Category Archives: Radio

Recent stories from Seattle

I am a regular contributor to KUOW 94.9FM, an NPR affiliate located in Seattle, and also contribute local stories to Marketplace from American Public Media.

Recently I’ve reported on the proposed expansion of the Washington State Convention Center in three stories (story one, story two, story three), marijuana revenue, an idea to fund affordable housing, and Democracy Vouchers.

I also reported a long-form feature on clean up at the Gorst Creek Landfill for the show Sound Effect on KNKX radio.

Ozone, Asthma And The Oil And Gas Connection

For Inside Energy. Aired on KUNC October 6th, 2016 and on The Texas Standard October 13th, 2016.

Researchers nationwide are starting to take a closer look at how air emissions from oil and gas development affect public health. One worrying kind of pollution is ozone, which can harm people and the environment. Children with asthma are especially vulnerable.

Read more here.

Pay Snubs: Wage Theft in Colorado

Following an inquiry by Rocky Mountain PBS I-News, the president of Bradley Petroleum Buzz Calkins discovered the final paycheck for Ward Boydstun for $447. In 2012, Boydstun was arrested at a Bradley Petroleum gas station that he managed and was accused of taking $4,534, but police found no evidence of the theft and dropped the case.(Joe Mahoney/Rocky Mountain PBS I-News)
Following an inquiry by Rocky Mountain PBS News, the president of Bradley Petroleum, Buzz Calkins discovered the final paycheck for Ward Boydstun for $447. In 2012, Boydstun was arrested at a Bradley Petroleum gas station that he managed and was accused of taking $4,534, but police found no evidence of the theft and dropped the case. (Joe Mahoney/Rocky Mountain PBS News)

If you work, what happens if you don’t get paid? That’s the situation for countless workers across Colorado and the United States.

During my time at Rocky Mountain PBS I-News, I researched and wrote about enforcement of state and federal wage and hour laws in Colorado. It’s an important issue and happens probably more often, and in more industries, than you think.

This series led to proposed legislation in 2016 to improve transparency of Colorado wage law violations and a state investigation into three construction contractors. It also helped recover lost wages for two gas station workers. The stories became required reading in a University of Denver class.

Here are the stories in print, with accompanying audio versions:

 

Delinquent mines series wins 2014 IRE award

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I’m very honored to be among the 2014 IRE award winners with my colleagues from NPR.

“Judges’ comments: “Delinquent Mines” used innovative data analysis to find that 2,700 American coal and mineral mining companies had failed to pay nearly $70 million in delinquent mine safety penalties for years or even decades. These mining companies operated more than 4,000 mines and while they were delinquent, committed 131,000 violations, exposing a loophole in federal regulation and enforcement that places miners at risk. The collaboration found human stories to illustrate the data, from anguished families whose relatives were killed in mining accidents to one billionaire owner whose mines had large unpaid fines. The stories led the federal Mine Safety and Health Administration to cite a major delinquent mining company for failure to pay its fines and then shut down the mine when the operator failed to meet a deadline for payment. The agency also said it was considering an “early warning system” for delinquent mines so that it could begin court action against them sooner.”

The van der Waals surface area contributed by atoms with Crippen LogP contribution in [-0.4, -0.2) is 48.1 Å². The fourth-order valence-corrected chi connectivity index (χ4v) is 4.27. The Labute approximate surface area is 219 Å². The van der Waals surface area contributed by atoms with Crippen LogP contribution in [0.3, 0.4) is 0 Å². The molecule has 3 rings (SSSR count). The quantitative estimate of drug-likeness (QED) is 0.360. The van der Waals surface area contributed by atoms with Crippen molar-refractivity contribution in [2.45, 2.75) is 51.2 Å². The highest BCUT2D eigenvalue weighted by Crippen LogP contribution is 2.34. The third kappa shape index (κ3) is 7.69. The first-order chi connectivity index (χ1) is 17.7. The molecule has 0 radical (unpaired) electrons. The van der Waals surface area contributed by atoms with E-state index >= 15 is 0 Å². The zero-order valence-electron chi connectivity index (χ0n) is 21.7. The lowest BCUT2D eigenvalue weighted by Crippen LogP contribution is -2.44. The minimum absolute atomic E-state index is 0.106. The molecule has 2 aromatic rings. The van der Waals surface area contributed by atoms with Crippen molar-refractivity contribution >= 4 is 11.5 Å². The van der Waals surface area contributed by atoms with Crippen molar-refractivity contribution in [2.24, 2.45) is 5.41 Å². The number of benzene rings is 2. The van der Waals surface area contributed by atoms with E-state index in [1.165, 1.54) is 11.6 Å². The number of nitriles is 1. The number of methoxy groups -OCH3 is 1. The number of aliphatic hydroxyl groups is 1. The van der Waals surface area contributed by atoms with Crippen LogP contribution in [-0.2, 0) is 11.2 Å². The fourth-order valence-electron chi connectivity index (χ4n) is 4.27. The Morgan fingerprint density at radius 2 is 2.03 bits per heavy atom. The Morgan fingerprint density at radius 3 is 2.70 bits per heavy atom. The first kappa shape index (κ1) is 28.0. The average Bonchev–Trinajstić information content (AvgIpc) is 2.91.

First-place winner of KCRW’s 24-hour Radio Race

“Karan Ireland thought she was well-informed, until she discovered a strange smell that changed her life.”

After a mad dash to find Karan and an all-nighter in an iHop, I was extremely honored to win the second annual Radio Race from KCRW’s Independent Producer Project with my story, “You should know what’s right next door.”

What’s this Radio Race you speak of? From the producers:

140 teams from all around the world took up our challenge to produce an artful and compelling 4-minute audio piece in one mad-dash, energy-drink-swigging 24 hour period. The result was an explosion of creative radio storytelling. Our KCRW judges narrowed down the pieces to a final 10. Then the final 3 were chosen by our esteemed panel of celebrity judges: Alix Spiegel of NPR, radio educator Rob Rosenthal, producer of the How Sound podcast, and Eleanor McDowall producer of the Short Cuts  podcast from BBC Radio 4.

Listen to the full UnFictional show here.

Chopping Chicken in Missouri: Immigrants — Not Locals — Still Fill the Processing Lines

Outside the Tyson plant in Noel, Mo., a sign reads, “Now hiring, call today.” Immigrants and refugees are the ones flocking to work here, not locals.

At 4:30 p.m., cars arrive at the plant to drop off night shift workers wearing flowered skirts and hijabs. The approximately 1,500 employees come from Africa, the Pacific, Latin America and Asia.

Aired on PRI’s The World May 14, 2013.